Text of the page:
FIG. 12 illustrates a skin preparation system 1200 according to an embodiment of the invention. Particularly, system 1200 comprises a portable control box 1210, the ultrasound applicator 1110, a reference lead 1220, and a sensing lead 1230. The control box 1210 comprises a power source 1211, a microcontroller 1212, a signal generator 1213, a user interface 1214, a source of coupling media 1215, an optional waste bin 1216, and a pump 1217 for fluid manipulation via the fluid conduit 1160. The power source 1211 may be connected to a permanent or fixed power supply by a power cord 1219. The sensing lead 1230 can be attached to the ultrasound applicator 1110 as illustrated. The control box 1210 also comprises an input/output (I/O) port 1218 for receiving an electrical cable 1225 coupling the reference lead 1220 and the sensing lead 1230 to the I/O port 1218. In an embodiment of the invention, the reference lead 1220 comprises a reusable and rectangular stimulating electrode. In another embodiment, the sensing lead 1230 may be routed to pass through or along the fluid conduit 1160, or may be otherwise separated from the electrical cable 1225 that couples to the reference lead 1220. In another embodiment, the various parts of the skin preparation system 1200, such as the electrical components, leads and cables may be shielded to inhibit radio-frequency interference with one another and with other appliances.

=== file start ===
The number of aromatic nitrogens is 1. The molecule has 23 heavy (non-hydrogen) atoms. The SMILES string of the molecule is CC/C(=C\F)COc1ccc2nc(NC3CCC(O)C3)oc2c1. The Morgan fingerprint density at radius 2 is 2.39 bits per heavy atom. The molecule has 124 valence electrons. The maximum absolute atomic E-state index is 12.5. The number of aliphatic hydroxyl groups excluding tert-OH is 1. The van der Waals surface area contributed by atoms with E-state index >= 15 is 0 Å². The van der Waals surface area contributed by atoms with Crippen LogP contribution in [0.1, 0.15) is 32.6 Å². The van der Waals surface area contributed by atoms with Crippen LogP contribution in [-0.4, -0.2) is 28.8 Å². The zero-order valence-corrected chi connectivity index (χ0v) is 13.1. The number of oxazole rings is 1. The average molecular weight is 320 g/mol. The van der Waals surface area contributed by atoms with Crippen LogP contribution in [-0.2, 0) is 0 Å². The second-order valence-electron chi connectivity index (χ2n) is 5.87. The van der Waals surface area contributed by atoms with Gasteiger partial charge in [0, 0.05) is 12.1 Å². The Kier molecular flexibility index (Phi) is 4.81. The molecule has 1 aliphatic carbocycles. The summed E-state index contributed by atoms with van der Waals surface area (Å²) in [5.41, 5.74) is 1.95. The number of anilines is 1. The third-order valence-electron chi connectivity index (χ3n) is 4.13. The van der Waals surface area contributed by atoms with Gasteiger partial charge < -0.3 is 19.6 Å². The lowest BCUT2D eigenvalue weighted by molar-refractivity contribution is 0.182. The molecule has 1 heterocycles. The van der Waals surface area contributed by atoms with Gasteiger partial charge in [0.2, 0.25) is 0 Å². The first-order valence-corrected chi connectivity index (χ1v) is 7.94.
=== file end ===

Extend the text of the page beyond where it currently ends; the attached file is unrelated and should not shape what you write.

FIG. 13 illustrates an electrode device 1300 according to an embodiment of the invention. Particularly, the electrode device 1300 comprises an electrical lead 1310 for optional attachment to the tissue interface receptacle 1010 after skin preparation. In an exemplary configuration, the lead 1310 has an outer diameter of approximately 1.375 inches and a thickness of 0.125 inch. The lead 1310 comprises a slot 1312 to receive a disposable sensor, or transmitter, 1320 such as a biosensor. The biosensor 1320 comprises an insulating member 1322 of approximately one (1) centimeter in diameter having a miniature rectangular conducting surface 1324 preferably constructed from silver and/or silver chloride. The conducting surface 1324 can be deposited using known deposition techniques such as ink-jet printing or screen-printing, the implementation of which is apparent to one of ordinary skill in the art. Moreover, the conducting surface 1324 can be patterned in various dimensions as to obtain desired sensitivity. Other combinations of metallic materials such as, but not limited to gold, platinum, and rhodium can be used to enhance the detection of selective ions making electrical connections with skin. A hydrogel layer 1326 is coated or printed onto the insulating member 1312 to cover the conducting surface 1324. The hydrogel layer 1326 provides a good electrical contact with ultrasound treated skin. A chemical agent may be further added to the hydrogel layer 1326 to condition and control the duration of low skin impedance for an extended period of time. For example, an osmotic agent or dermatological agent such as sodium chloride help keep skin properly hydrated during longer periods of ultrasound application.

The lead 400 further comprises an electronic circuit 1314, the implementation of which is apparent to one of ordinary skill in the art, to program a specific output impedance depending on the final impedance of the treated skin site measured by control box 1210. The lead 1310 preferably is attached to tissue interface receptacle 1010 and has a connector (not shown) to attach the biosensor 1320. Moreover, the lead 1310 further comprises a permanent or removable electrical cable (not shown) for coupling the biosensor 1320 to the inputs of various electrical signal analyzers.